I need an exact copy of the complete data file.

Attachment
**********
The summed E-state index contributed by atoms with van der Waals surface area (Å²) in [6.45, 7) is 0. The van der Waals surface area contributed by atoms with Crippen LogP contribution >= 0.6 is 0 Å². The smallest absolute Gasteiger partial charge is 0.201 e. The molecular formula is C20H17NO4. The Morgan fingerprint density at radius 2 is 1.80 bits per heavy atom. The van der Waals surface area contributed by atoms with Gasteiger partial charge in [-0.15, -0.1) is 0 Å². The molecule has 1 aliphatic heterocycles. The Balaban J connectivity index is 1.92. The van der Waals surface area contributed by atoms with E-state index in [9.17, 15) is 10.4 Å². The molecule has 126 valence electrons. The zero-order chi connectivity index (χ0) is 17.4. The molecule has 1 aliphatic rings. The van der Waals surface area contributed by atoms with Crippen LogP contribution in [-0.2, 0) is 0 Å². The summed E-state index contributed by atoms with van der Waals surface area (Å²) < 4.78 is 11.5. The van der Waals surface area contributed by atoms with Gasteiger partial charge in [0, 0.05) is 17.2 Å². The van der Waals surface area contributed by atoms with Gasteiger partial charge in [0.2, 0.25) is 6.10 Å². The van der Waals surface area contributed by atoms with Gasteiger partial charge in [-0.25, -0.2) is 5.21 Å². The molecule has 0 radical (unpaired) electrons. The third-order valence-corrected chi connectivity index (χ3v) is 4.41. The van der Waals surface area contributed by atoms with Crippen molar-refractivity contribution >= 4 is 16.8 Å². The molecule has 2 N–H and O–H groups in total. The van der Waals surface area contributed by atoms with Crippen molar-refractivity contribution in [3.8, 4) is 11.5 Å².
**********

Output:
The summed E-state index contributed by atoms with van der Waals surface area (Å²) in [6.45, 7) is 0. The van der Waals surface area contributed by atoms with Crippen LogP contribution >= 0.6 is 0 Å². The smallest absolute Gasteiger partial charge is 0.201 e. The molecular formula is C20H17NO4. The Morgan fingerprint density at radius 2 is 1.80 bits per heavy atom. The van der Waals surface area contributed by atoms with Gasteiger partial charge in [-0.15, -0.1) is 0 Å². The molecule has 1 aliphatic heterocycles. The Balaban J connectivity index is 1.92. The van der Waals surface area contributed by atoms with E-state index in [9.17, 15) is 10.4 Å². The molecule has 126 valence electrons. The zero-order chi connectivity index (χ0) is 17.4. The molecule has 1 aliphatic rings. The van der Waals surface area contributed by atoms with Crippen LogP contribution in [-0.2, 0) is 0 Å². The summed E-state index contributed by atoms with van der Waals surface area (Å²) < 4.78 is 11.5. The van der Waals surface area contributed by atoms with Gasteiger partial charge in [0, 0.05) is 17.2 Å². The van der Waals surface area contributed by atoms with Gasteiger partial charge in [0.2, 0.25) is 6.10 Å². The van der Waals surface area contributed by atoms with Gasteiger partial charge in [-0.25, -0.2) is 5.21 Å². The molecule has 0 radical (unpaired) electrons. The third-order valence-corrected chi connectivity index (χ3v) is 4.41. The van der Waals surface area contributed by atoms with Crippen molar-refractivity contribution >= 4 is 16.8 Å². The molecule has 2 N–H and O–H groups in total. The van der Waals surface area contributed by atoms with Crippen molar-refractivity contribution in [3.8, 4) is 11.5 Å².